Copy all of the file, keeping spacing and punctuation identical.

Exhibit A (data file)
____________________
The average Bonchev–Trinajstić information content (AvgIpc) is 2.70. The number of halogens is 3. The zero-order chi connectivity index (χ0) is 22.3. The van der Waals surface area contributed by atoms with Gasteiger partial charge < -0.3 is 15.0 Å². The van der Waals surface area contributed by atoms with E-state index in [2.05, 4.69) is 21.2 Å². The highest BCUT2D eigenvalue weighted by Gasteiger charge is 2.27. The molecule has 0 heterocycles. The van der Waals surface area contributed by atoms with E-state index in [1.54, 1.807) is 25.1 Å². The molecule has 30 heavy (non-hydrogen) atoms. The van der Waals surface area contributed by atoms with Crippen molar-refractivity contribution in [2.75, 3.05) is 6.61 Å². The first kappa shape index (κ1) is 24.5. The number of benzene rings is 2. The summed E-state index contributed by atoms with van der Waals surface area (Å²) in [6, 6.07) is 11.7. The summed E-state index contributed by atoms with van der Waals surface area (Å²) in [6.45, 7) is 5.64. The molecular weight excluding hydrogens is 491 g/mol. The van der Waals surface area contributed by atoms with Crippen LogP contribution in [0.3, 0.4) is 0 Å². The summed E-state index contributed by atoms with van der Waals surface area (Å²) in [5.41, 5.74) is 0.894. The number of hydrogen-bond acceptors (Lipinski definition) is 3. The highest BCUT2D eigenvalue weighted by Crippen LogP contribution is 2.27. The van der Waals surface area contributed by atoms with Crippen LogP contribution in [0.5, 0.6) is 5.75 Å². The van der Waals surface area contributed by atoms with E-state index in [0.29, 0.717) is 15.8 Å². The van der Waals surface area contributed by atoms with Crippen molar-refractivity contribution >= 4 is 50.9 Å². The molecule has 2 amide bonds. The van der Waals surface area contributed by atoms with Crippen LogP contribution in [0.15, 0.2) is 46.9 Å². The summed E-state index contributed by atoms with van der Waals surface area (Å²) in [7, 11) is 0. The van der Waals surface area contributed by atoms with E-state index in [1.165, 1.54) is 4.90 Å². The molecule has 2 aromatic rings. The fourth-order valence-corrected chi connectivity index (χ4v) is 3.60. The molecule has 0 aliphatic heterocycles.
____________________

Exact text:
The average Bonchev–Trinajstić information content (AvgIpc) is 2.70. The number of halogens is 3. The zero-order chi connectivity index (χ0) is 22.3. The van der Waals surface area contributed by atoms with Gasteiger partial charge < -0.3 is 15.0 Å². The van der Waals surface area contributed by atoms with E-state index in [2.05, 4.69) is 21.2 Å². The highest BCUT2D eigenvalue weighted by Gasteiger charge is 2.27. The molecule has 0 heterocycles. The van der Waals surface area contributed by atoms with E-state index in [1.54, 1.807) is 25.1 Å². The molecule has 30 heavy (non-hydrogen) atoms. The van der Waals surface area contributed by atoms with Crippen molar-refractivity contribution in [2.75, 3.05) is 6.61 Å². The first kappa shape index (κ1) is 24.5. The number of benzene rings is 2. The summed E-state index contributed by atoms with van der Waals surface area (Å²) in [6, 6.07) is 11.7. The summed E-state index contributed by atoms with van der Waals surface area (Å²) in [6.45, 7) is 5.64. The molecular weight excluding hydrogens is 491 g/mol. The van der Waals surface area contributed by atoms with Crippen LogP contribution in [0.3, 0.4) is 0 Å². The summed E-state index contributed by atoms with van der Waals surface area (Å²) in [5.41, 5.74) is 0.894. The number of hydrogen-bond acceptors (Lipinski definition) is 3. The highest BCUT2D eigenvalue weighted by Crippen LogP contribution is 2.27. The van der Waals surface area contributed by atoms with Crippen LogP contribution in [0.5, 0.6) is 5.75 Å². The van der Waals surface area contributed by atoms with E-state index in [0.29, 0.717) is 15.8 Å². The van der Waals surface area contributed by atoms with Crippen molar-refractivity contribution >= 4 is 50.9 Å². The molecule has 2 amide bonds. The van der Waals surface area contributed by atoms with Crippen LogP contribution in [0.15, 0.2) is 46.9 Å². The summed E-state index contributed by atoms with van der Waals surface area (Å²) in [7, 11) is 0. The van der Waals surface area contributed by atoms with E-state index in [1.165, 1.54) is 4.90 Å². The molecule has 2 aromatic rings. The fourth-order valence-corrected chi connectivity index (χ4v) is 3.60. The molecule has 0 aliphatic heterocycles.